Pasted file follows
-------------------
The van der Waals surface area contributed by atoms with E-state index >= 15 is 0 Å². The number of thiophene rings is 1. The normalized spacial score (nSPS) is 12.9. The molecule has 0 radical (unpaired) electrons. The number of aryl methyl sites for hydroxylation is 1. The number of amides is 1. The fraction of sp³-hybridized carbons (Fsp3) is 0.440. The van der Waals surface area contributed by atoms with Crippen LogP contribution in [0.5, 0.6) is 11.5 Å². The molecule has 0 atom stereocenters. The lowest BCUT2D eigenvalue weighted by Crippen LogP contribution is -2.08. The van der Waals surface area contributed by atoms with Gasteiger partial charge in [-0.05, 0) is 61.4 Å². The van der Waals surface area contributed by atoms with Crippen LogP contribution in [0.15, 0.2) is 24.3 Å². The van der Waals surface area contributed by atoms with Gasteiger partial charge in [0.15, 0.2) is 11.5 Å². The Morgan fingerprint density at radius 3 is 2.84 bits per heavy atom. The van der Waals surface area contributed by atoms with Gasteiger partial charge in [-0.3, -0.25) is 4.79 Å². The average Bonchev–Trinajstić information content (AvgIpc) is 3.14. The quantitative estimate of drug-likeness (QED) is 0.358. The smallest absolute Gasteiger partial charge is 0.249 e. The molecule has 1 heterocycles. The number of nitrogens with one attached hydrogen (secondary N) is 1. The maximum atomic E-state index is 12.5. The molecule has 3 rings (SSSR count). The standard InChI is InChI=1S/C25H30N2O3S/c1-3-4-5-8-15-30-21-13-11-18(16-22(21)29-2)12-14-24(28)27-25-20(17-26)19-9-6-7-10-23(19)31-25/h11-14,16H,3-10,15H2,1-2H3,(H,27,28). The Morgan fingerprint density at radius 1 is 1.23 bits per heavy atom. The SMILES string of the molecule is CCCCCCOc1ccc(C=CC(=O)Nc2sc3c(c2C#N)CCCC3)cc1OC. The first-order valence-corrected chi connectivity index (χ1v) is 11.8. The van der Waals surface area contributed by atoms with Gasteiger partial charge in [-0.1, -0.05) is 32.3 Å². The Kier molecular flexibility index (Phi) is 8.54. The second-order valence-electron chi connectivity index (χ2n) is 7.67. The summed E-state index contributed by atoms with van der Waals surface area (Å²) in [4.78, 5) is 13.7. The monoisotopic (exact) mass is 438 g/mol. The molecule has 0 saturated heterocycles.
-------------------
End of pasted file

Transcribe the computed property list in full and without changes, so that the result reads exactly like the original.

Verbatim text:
The van der Waals surface area contributed by atoms with E-state index >= 15 is 0 Å². The number of thiophene rings is 1. The normalized spacial score (nSPS) is 12.9. The molecule has 0 radical (unpaired) electrons. The number of aryl methyl sites for hydroxylation is 1. The number of amides is 1. The fraction of sp³-hybridized carbons (Fsp3) is 0.440. The van der Waals surface area contributed by atoms with Crippen LogP contribution in [0.5, 0.6) is 11.5 Å². The molecule has 0 atom stereocenters. The lowest BCUT2D eigenvalue weighted by Crippen LogP contribution is -2.08. The van der Waals surface area contributed by atoms with Gasteiger partial charge in [-0.05, 0) is 61.4 Å². The van der Waals surface area contributed by atoms with Crippen LogP contribution in [0.15, 0.2) is 24.3 Å². The van der Waals surface area contributed by atoms with Gasteiger partial charge in [0.15, 0.2) is 11.5 Å². The Morgan fingerprint density at radius 3 is 2.84 bits per heavy atom. The van der Waals surface area contributed by atoms with Gasteiger partial charge in [-0.3, -0.25) is 4.79 Å². The average Bonchev–Trinajstić information content (AvgIpc) is 3.14. The quantitative estimate of drug-likeness (QED) is 0.358. The smallest absolute Gasteiger partial charge is 0.249 e. The molecule has 1 heterocycles. The number of nitrogens with one attached hydrogen (secondary N) is 1. The maximum atomic E-state index is 12.5. The molecule has 3 rings (SSSR count). The standard InChI is InChI=1S/C25H30N2O3S/c1-3-4-5-8-15-30-21-13-11-18(16-22(21)29-2)12-14-24(28)27-25-20(17-26)19-9-6-7-10-23(19)31-25/h11-14,16H,3-10,15H2,1-2H3,(H,27,28). The Morgan fingerprint density at radius 1 is 1.23 bits per heavy atom. The SMILES string of the molecule is CCCCCCOc1ccc(C=CC(=O)Nc2sc3c(c2C#N)CCCC3)cc1OC. The first-order valence-corrected chi connectivity index (χ1v) is 11.8. The van der Waals surface area contributed by atoms with Gasteiger partial charge in [-0.1, -0.05) is 32.3 Å². The Kier molecular flexibility index (Phi) is 8.54. The second-order valence-electron chi connectivity index (χ2n) is 7.67. The summed E-state index contributed by atoms with van der Waals surface area (Å²) in [4.78, 5) is 13.7. The monoisotopic (exact) mass is 438 g/mol. The molecule has 0 saturated heterocycles.